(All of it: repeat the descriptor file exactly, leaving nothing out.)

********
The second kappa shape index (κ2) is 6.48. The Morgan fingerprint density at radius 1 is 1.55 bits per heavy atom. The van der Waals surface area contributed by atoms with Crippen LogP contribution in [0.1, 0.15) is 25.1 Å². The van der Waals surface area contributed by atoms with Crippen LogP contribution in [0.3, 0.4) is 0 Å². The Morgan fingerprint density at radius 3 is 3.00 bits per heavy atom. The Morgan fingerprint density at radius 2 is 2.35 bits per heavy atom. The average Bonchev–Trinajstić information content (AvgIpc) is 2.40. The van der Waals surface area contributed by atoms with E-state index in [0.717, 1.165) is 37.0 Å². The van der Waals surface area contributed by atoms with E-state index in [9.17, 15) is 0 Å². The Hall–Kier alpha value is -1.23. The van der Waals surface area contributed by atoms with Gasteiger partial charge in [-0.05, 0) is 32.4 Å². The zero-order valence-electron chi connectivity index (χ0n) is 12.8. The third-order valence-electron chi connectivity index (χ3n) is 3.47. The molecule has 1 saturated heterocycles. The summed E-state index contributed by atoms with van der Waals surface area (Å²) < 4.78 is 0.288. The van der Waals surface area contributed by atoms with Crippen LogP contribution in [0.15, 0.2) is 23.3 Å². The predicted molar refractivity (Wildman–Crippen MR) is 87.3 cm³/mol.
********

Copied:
The second kappa shape index (κ2) is 6.48. The Morgan fingerprint density at radius 1 is 1.55 bits per heavy atom. The van der Waals surface area contributed by atoms with Crippen LogP contribution in [0.1, 0.15) is 25.1 Å². The van der Waals surface area contributed by atoms with Crippen LogP contribution in [0.3, 0.4) is 0 Å². The Morgan fingerprint density at radius 3 is 3.00 bits per heavy atom. The Morgan fingerprint density at radius 2 is 2.35 bits per heavy atom. The average Bonchev–Trinajstić information content (AvgIpc) is 2.40. The van der Waals surface area contributed by atoms with E-state index in [0.717, 1.165) is 37.0 Å². The van der Waals surface area contributed by atoms with E-state index in [9.17, 15) is 0 Å². The Hall–Kier alpha value is -1.23. The van der Waals surface area contributed by atoms with Gasteiger partial charge in [-0.05, 0) is 32.4 Å². The zero-order valence-electron chi connectivity index (χ0n) is 12.8. The third-order valence-electron chi connectivity index (χ3n) is 3.47. The molecule has 1 saturated heterocycles. The summed E-state index contributed by atoms with van der Waals surface area (Å²) < 4.78 is 0.288. The van der Waals surface area contributed by atoms with Crippen LogP contribution in [0.15, 0.2) is 23.3 Å². The predicted molar refractivity (Wildman–Crippen MR) is 87.3 cm³/mol.